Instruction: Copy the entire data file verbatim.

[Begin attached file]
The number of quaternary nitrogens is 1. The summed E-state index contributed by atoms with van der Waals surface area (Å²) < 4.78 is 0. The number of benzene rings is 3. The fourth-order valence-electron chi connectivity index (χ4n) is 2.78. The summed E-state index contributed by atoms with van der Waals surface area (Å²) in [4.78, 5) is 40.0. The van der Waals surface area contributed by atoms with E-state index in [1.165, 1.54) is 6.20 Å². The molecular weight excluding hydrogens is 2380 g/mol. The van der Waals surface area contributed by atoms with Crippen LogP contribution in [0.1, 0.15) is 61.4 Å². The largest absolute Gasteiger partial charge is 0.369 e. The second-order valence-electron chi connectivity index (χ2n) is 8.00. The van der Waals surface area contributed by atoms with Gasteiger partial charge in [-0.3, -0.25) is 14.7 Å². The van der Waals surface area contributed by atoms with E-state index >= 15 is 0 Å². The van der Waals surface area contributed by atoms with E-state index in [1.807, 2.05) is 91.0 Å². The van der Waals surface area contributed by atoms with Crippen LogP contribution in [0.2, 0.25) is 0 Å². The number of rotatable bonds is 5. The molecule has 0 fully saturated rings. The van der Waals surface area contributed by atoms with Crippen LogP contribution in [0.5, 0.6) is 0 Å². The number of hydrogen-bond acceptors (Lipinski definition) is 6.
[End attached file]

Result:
The number of quaternary nitrogens is 1. The summed E-state index contributed by atoms with van der Waals surface area (Å²) < 4.78 is 0. The number of benzene rings is 3. The fourth-order valence-electron chi connectivity index (χ4n) is 2.78. The summed E-state index contributed by atoms with van der Waals surface area (Å²) in [4.78, 5) is 40.0. The van der Waals surface area contributed by atoms with E-state index in [1.165, 1.54) is 6.20 Å². The molecular weight excluding hydrogens is 2380 g/mol. The van der Waals surface area contributed by atoms with Crippen LogP contribution in [0.1, 0.15) is 61.4 Å². The largest absolute Gasteiger partial charge is 0.369 e. The second-order valence-electron chi connectivity index (χ2n) is 8.00. The van der Waals surface area contributed by atoms with Gasteiger partial charge in [-0.3, -0.25) is 14.7 Å². The van der Waals surface area contributed by atoms with E-state index >= 15 is 0 Å². The van der Waals surface area contributed by atoms with E-state index in [1.807, 2.05) is 91.0 Å². The van der Waals surface area contributed by atoms with Crippen LogP contribution in [0.2, 0.25) is 0 Å². The number of rotatable bonds is 5. The molecule has 0 fully saturated rings. The van der Waals surface area contributed by atoms with Crippen LogP contribution in [0.5, 0.6) is 0 Å². The number of hydrogen-bond acceptors (Lipinski definition) is 6.